Thermal image quality depends on properties of hardware, atmosphere, and thermal contrast in the target plane. Weather affects both the modulation transfer function (MTF) of the atmosphere and the thermal contrast in target space. Atmospheric effects are chiefly aerosol light scatter, which causes blurring as well as reduced contrast, and absorption, which reduces contrast. Thermal contrast in the target plane is affected by wind, which tends to equalize temperatures, and by dew, which tends to equalize emissivity. Experiments were carried out over a 2-km line of sight and MTF results and weather parameters processed. Quantitative relationships have been determined relating overall thermal image quality to weather for imaging of passive targets and are suggested as a criterion for forecasting relative quality of thermal imagery according to weather forecast.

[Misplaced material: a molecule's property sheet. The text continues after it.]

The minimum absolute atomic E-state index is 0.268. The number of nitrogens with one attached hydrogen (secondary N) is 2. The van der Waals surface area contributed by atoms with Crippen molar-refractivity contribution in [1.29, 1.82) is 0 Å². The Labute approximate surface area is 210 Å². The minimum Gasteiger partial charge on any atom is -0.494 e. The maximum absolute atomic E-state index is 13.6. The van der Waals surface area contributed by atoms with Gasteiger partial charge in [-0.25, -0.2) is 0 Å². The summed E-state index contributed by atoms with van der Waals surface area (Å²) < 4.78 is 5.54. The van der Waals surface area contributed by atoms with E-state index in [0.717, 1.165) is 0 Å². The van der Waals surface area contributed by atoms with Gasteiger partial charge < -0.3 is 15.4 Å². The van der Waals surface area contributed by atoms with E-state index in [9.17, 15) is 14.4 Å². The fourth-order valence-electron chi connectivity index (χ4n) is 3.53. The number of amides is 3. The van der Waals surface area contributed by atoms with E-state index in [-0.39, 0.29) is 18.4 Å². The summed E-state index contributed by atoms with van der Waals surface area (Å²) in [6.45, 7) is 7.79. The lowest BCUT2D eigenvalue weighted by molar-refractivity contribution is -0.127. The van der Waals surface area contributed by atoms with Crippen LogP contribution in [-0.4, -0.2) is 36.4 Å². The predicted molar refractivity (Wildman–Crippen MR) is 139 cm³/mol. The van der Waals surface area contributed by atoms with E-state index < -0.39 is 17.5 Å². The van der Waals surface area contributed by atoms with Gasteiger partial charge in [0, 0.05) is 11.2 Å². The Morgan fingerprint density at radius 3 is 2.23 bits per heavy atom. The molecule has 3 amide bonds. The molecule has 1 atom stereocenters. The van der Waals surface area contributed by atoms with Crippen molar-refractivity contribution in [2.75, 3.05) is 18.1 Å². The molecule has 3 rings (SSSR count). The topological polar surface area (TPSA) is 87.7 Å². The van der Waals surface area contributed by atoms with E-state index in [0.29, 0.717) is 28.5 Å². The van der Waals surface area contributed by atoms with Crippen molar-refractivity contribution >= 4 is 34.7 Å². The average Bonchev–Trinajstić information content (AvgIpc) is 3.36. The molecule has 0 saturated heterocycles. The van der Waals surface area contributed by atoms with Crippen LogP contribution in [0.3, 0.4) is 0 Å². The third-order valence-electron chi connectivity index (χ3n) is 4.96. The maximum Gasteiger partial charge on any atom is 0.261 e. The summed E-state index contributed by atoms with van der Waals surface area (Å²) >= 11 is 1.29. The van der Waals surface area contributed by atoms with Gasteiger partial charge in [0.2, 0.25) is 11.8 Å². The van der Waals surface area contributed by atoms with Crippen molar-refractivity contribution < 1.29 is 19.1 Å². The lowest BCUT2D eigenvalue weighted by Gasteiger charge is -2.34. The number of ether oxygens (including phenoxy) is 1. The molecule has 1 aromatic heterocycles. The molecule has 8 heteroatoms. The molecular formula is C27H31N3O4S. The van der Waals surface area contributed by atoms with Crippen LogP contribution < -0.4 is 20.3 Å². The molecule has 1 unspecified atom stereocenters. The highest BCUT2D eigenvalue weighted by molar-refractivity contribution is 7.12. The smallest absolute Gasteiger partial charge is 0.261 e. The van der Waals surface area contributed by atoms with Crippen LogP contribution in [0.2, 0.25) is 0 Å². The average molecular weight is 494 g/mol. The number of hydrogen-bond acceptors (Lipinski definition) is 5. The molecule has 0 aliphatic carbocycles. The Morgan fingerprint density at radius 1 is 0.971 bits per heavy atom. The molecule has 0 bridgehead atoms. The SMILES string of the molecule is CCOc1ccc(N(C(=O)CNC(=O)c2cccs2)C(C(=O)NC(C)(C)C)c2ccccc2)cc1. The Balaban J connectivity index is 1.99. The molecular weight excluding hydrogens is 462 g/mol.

A system has been developed that reduces the effective integration time of an off-shelf RS-170 optomechanical scanning imaging radiometer by two orders of magnitude. The system can be used to image repetitive thermal events at frequencies up to 4 kHz, without aliasing. The effective integration time of the system is 125 μs/frame. Examples include in-cylinder engine combustion and heat transfer in a transistor operating at 2.5 kHz.